Spain is India´s 7th largest trading partner in the European Union – so there is scope for improvement. We have bilateral agreements on trade and economic cooperation, bilateral investment protection and promotion, double taxation avoidance. Additionally, there are sector specific MoU´s in the areas of defence, roads and road transport, high speed railways, civil aviation, ports, agriculture and tourism. It is for Spanish companies to take advantage of the immense opportunities that are opening up in India, where the projected market for just infrastructure projects is more than a trillion dollars. India has become more business friendly. It is therefore no surprise that India has replaced China as the leading recipient of capital investment in the Asia Pacific. India´s GDP is expected to grow between 7 and 8% between 2017 and 2021. Its young and talented work force is growing and will be the largest for the next three decades. Spanish competencies and India´s complementarities provide an attractive and winning combination.


We are working to strengthen the cultural and academic exchanges


What effect has the Spain-India Council Foundation had in the 3 years it has been running?

The Spain-India Council Foundation, has been a great support and source of strength to our bilateral relations, whether it is in the commercial, political, or cultural field. Under its Indian Leaders Programme, SICF has been successful in forming a strong link with the Indian civil society as well.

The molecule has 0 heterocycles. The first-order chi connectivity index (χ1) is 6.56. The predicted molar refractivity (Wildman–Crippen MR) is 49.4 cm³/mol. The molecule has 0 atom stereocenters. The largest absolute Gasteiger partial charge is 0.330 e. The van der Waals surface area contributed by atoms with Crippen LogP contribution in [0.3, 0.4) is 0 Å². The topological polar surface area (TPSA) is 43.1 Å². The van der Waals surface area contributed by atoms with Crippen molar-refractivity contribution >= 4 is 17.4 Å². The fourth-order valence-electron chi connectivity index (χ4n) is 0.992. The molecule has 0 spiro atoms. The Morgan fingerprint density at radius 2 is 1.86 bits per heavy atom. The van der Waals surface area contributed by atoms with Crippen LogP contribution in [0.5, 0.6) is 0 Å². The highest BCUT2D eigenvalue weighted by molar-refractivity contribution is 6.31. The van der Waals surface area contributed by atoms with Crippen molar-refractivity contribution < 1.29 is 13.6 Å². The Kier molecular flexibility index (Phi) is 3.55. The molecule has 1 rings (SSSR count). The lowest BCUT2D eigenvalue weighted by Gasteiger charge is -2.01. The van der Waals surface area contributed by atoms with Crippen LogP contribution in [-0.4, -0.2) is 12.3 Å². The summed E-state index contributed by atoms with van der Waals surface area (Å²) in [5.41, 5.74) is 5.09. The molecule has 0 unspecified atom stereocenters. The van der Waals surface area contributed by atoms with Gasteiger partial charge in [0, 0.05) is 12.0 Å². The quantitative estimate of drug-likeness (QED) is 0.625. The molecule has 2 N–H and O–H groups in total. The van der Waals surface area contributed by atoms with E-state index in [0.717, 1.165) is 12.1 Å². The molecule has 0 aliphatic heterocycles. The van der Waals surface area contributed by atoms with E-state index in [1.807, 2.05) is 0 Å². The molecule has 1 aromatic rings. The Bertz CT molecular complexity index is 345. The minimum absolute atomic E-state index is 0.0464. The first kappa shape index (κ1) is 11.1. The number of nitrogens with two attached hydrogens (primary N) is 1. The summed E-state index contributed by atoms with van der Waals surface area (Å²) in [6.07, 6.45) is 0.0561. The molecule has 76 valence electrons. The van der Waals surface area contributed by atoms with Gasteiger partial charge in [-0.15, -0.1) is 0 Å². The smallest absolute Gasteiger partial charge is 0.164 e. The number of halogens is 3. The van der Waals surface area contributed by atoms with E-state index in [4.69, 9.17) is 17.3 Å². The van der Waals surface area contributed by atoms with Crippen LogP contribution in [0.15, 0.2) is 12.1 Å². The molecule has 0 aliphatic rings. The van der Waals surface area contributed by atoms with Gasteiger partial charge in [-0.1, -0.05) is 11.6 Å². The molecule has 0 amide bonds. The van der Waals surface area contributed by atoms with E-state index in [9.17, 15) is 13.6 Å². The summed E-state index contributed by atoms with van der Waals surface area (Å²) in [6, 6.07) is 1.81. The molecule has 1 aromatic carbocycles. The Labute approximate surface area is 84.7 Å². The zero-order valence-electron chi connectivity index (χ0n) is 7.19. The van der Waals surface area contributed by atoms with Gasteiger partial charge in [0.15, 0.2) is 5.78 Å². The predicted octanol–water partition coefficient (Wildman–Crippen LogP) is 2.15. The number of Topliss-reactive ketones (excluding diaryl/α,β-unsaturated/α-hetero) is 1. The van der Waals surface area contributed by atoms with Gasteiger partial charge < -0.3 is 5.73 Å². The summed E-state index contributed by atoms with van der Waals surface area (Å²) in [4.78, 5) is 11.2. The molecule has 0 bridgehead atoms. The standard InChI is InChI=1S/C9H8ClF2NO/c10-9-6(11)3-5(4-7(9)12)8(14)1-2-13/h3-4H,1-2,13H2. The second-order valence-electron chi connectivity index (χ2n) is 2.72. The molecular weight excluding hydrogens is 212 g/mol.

The amount of Indian students coming to Spain has increased. Will there be new initiatives to promote cultural exchanges?

We are working to strengthen the cultural and academic exchanges. An MoU on setting up of a Hindi Chair at the University of Valladolid has been signed and the classes have started last year. University of Valladolid has an on-going arrangement with the University of Ahmedabad in the areas of heritage conservation and management. The Institute of Indology in Madrid conducts regular academic activities focused on India, the most important of these being the Summer Courses and the Autumn Courses on India. Casa de la India and Casa Asia are strong pillars of support for our bilateral relations.


You are an expert in disarmament. In one of your recent statements in Geneva, you pointed out India’s “highest priority to nuclear disarmament”. However, India has never joined the Nuclear Non-Proliferation Treaty, and according to experts the country maintains a nuclear arsenal of approximately 80 warheads. Is India’s position contradictory or does the contradiction lie within the NPT?

India remains committed to the goal of universal and non-discriminatory nuclear disarmament. There are historic reasons why India did not sign the NPT, which are well known. However, there is no contradiction between that Treaty´s objectives and India´s policy of strengthening the international non-proliferation regime and this has been recognised in the strong support we have received from a large number of countries including Spain for India´s membership of the four export control regimes. India has also supported full implementation of UNSC resolution 1540 and we commend Spanish leadership on this issue when it was member of the UNSC in 2016.